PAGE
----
Finding the Right Medical Resources for Your Next Exam
Gathering the right resources to study for a USMLE or Shelf exam is a test unto itself. How can ensure you have everything you need to achieve the score you’re aiming for? With every resource you pick up, you must determine whether it covers the necessary topics sufficiently, that the content is high-yield and high-quality and that it can easily be adapted to your learning style. Most importantly, you have to consider how different resources will work together and that they complement—and not compete with—each other.
The first step in choosing resources is understanding what’s out there. Let’s start by exploring the types of resources available and how they can serve your needs.
Types of Medical Resources
Most resources will fall into two major categories, Qbanks and reference resources, and then subsequently fall under other subcategories. We’ll break them down with you:
Qbanks, or question banks, feature multiple choice questions worded and formatted in (ideally) USMLE- or Shelf-exam style that you can go through in sessions. Questions are set up as sample patient encounters, allowing you the chance to apply your medical knowledge in real-life scenarios. Often, you’re asked to determine what the most relevant information in that patient’s case is, to connect symptoms to diagnoses and to understand the pathology or epidemiology of the case at hand. When it comes to USMLE and Shelf exams, the more questions you do, the better you’ll perform on exam day, so finding an extensive Qbank—and a high-quality one at that, as they do vary—should be a top priority.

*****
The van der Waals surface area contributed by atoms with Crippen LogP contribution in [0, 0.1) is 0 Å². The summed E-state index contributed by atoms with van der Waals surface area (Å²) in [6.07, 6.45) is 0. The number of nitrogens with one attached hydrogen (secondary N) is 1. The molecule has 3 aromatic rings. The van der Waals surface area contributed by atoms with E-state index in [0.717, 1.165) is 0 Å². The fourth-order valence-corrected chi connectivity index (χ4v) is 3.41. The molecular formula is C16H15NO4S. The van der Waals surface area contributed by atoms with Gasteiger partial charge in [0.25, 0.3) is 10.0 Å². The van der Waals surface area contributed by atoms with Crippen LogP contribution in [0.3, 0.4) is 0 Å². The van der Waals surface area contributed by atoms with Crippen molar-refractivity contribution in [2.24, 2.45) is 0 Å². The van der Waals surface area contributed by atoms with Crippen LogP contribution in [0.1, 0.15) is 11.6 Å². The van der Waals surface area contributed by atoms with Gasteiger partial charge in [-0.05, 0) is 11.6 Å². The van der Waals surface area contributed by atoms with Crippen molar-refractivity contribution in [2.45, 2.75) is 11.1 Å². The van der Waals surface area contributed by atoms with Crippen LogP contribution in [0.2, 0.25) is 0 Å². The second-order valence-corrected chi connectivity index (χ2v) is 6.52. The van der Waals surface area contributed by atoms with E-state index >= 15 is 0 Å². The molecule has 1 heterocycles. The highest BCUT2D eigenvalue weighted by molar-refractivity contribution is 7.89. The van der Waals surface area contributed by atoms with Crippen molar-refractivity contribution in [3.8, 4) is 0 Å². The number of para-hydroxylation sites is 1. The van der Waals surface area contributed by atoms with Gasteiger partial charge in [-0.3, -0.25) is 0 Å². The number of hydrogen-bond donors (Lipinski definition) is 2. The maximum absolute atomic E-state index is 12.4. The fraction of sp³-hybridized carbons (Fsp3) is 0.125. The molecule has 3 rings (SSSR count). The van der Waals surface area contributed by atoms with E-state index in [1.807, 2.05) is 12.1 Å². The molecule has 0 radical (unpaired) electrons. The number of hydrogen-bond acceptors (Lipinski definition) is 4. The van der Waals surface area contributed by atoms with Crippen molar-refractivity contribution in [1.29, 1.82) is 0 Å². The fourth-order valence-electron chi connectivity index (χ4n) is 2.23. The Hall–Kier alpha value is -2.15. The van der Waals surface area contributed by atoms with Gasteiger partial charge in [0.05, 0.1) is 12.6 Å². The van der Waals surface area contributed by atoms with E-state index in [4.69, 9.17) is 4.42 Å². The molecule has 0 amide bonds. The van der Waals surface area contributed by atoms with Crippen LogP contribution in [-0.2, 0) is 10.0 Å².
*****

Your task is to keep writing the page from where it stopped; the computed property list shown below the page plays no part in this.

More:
Reference resources, meanwhile, offer background information and explanations on any given topic. This can come in the form of texts, diagnostic images, charts and more. Sometimes these resources will be specific to one particular discipline, like only anatomy or only microbiology. Other times, they’ll span an entire exam or curriculum, like, for example, the full scope of Step 1. In either case, the ideal resource will be comprehensive and function as home base (or one home base) for your studying.
A solid reference resource will provide an organized overview of the information you’re studying. This overview can then serve as the scaffolding of your knowledge that can then be enriched with information and notes coming from other places, like from your coursework or supplemental resources.
Reference resources can also splinter off into subgenres, so to speak, differing in how they present information. Sometimes the resource is defined by the kind of media they predominantly rely on, other times it’s by a particular study strategy. Some reference resources focus on visual materials, like videos, illustrations and slideshows. And it’s not just visual learners who can benefit from them. The strength in these types of materials is that they can give information new contexts, making knowledge recall easier later on. For example, videos will sometime use easy-to-follow storytelling techniques or present mnemonic devices in eye-catching ways.